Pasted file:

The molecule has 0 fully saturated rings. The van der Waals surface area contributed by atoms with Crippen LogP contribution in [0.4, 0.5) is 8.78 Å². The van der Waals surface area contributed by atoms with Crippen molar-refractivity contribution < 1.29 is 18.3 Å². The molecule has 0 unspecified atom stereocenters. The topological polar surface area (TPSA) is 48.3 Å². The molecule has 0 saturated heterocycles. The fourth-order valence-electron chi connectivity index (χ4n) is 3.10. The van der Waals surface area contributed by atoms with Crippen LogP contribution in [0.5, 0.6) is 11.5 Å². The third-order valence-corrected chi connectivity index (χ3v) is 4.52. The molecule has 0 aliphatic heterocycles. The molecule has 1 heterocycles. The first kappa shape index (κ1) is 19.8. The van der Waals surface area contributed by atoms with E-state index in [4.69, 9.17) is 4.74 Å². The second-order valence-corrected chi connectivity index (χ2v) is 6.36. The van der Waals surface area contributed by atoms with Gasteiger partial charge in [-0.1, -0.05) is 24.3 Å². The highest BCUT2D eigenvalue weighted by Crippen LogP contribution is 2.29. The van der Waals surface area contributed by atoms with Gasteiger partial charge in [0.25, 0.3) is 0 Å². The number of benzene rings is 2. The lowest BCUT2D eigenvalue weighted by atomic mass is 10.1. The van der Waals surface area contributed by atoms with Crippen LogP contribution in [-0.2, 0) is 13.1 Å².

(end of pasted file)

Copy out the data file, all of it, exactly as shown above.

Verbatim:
The molecule has 0 fully saturated rings. The van der Waals surface area contributed by atoms with Crippen LogP contribution in [0.4, 0.5) is 8.78 Å². The van der Waals surface area contributed by atoms with Crippen molar-refractivity contribution < 1.29 is 18.3 Å². The molecule has 0 unspecified atom stereocenters. The topological polar surface area (TPSA) is 48.3 Å². The molecule has 0 saturated heterocycles. The fourth-order valence-electron chi connectivity index (χ4n) is 3.10. The van der Waals surface area contributed by atoms with Crippen LogP contribution in [0.5, 0.6) is 11.5 Å². The third-order valence-corrected chi connectivity index (χ3v) is 4.52. The molecule has 0 aliphatic heterocycles. The molecule has 1 heterocycles. The first kappa shape index (κ1) is 19.8. The van der Waals surface area contributed by atoms with E-state index in [4.69, 9.17) is 4.74 Å². The second-order valence-corrected chi connectivity index (χ2v) is 6.36. The van der Waals surface area contributed by atoms with Gasteiger partial charge in [-0.1, -0.05) is 24.3 Å². The highest BCUT2D eigenvalue weighted by Crippen LogP contribution is 2.29. The van der Waals surface area contributed by atoms with Gasteiger partial charge in [0.25, 0.3) is 0 Å². The number of benzene rings is 2. The lowest BCUT2D eigenvalue weighted by atomic mass is 10.1. The van der Waals surface area contributed by atoms with Crippen LogP contribution in [-0.2, 0) is 13.1 Å².